A New Fleece On Life
Progress isn’t linear, but we see the work you’re doing to practice your self compassion. You’re doing just great; keep it up! We love ewe!— Nurse, Puck, Titania, and Baaaah-atrice
Here’s What’s Happening At Good Spirits Farm
The grass! There’s so much! It’s actually grounding out our electric fence! Luckily, the flerd has a robust enough buffet they haven’t bothered to check if the fence is still on (it’s not!). I could mow and knock down the grass where I run hotwire for our daily pasture rotations, but the whole point of regenerative grazing is to build pastures that sequester carbon. Burning a bunch of diesel to do that seems silly. For now, I’m hoping no one notices the fence is merely a suggestion.
Flies have arrived, and Saul is NOT a fan.
We’re using a multi-pronged approach to fly control, but it’s still hard to keep them in check without chemicals. We encourage tree swallows by building nest boxes for them. In the evenings, the swallows zoom around our farm gobbling bugs as they go—but we clearly need more swallows! I feed powdered garlic in the minerals I offer the critters, because eating sulfur can make cows smell less attractive to flies (insert a joke about pre-seasoning your steaks here). Finally, we order shipments of little beneficial insects called “fly predators” which we scatter in areas with high fly populations. The insects eat fly larva, and it definitely can help reduce numbers, but this time of year there are flies no matter what. Many of the chemical products offered for fly control harm dung beetles, which we have been trying to encourage on our property for the past three years. Dung beetles will pull manure underground, which actually is its own form of fly control because flies can’t lay eggs in manure that’s been buried. But—dung beetles are insects too, so insecticides applied in large doses for flies can harm the bugs we do want. I’m tryng my best to control flies naturally, but of course, welfare is important too. If the flies get overwhelming, we’ll rethink our plan.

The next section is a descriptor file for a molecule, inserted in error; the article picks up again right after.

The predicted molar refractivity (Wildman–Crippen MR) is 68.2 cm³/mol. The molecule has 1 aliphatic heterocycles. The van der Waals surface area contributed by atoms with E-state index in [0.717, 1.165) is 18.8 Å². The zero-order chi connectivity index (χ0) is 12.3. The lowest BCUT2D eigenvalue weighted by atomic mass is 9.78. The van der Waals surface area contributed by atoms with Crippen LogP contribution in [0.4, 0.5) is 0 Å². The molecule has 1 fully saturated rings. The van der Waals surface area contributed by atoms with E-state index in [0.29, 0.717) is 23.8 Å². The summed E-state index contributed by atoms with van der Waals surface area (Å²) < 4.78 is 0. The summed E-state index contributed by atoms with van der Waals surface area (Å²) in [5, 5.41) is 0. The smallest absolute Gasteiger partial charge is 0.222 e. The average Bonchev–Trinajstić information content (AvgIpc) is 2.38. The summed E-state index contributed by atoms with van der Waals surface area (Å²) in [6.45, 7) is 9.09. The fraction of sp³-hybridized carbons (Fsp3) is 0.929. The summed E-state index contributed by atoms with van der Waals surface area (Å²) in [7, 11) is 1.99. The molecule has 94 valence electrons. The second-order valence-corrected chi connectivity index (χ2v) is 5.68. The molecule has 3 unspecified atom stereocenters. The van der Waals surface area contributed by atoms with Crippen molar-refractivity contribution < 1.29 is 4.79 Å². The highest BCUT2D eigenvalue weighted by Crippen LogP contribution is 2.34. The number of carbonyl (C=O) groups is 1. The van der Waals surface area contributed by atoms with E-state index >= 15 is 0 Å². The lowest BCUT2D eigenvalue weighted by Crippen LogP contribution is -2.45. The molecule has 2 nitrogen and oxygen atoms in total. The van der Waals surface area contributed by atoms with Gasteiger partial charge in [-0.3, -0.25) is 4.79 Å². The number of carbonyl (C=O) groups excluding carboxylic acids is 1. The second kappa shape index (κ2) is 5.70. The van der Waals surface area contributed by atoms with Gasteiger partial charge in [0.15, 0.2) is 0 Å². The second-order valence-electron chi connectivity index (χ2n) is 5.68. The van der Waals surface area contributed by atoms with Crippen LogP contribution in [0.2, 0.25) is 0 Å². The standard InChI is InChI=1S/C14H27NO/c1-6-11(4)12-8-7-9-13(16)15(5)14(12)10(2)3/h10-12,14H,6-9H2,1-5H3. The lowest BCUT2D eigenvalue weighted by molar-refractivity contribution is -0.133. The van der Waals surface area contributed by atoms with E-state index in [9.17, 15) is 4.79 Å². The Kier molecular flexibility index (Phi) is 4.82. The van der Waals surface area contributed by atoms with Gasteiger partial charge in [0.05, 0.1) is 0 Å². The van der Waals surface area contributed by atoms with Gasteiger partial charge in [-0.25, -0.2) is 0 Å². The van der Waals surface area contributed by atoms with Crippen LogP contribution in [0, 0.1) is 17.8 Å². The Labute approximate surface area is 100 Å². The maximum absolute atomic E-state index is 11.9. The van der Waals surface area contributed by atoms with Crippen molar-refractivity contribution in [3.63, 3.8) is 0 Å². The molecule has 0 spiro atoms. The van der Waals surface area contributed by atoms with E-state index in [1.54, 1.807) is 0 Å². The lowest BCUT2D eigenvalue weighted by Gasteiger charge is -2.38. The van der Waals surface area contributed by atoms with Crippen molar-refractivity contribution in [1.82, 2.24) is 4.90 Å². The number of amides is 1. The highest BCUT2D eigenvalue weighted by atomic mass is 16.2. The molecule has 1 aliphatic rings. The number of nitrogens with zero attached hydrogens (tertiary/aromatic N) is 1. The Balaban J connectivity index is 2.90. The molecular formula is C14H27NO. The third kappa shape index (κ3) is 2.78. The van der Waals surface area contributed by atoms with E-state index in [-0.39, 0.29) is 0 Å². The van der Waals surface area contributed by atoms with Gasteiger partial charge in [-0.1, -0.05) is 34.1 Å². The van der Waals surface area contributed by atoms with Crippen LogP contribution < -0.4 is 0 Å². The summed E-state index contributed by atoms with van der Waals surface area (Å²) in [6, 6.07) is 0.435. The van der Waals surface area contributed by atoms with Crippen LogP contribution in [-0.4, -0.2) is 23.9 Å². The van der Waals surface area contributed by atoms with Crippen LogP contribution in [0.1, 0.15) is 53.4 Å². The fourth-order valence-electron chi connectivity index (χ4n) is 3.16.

Benni is getting close to delivering her calf. She’s technically not due for a few more weeks, but her udder looks so full that I think she may go early. I’m a little nervous about how warm it’s going to be when her baby arrives. It’s not ideal to have her delivering so late in the year, but it’s just the way it worked out. I’ll be so relieved when we’re done with calving for this year—I find cow midwifery to be really stressful!
Here’s What I Loved This Week
We’ve been watching the new “Our National Parks” series on Netflix, which is narrated by President Obama. As many of you probably know, Chris works for the National Park Service, so we have quite a fondness for national parks in this house, and it’s been fun to see gorgeous footage from national parks across the globe. Also: This video of Julia enjoying a bath on a recent hot afternoon brings me joy. I am so glad I can offer her a bit of relief from the heat!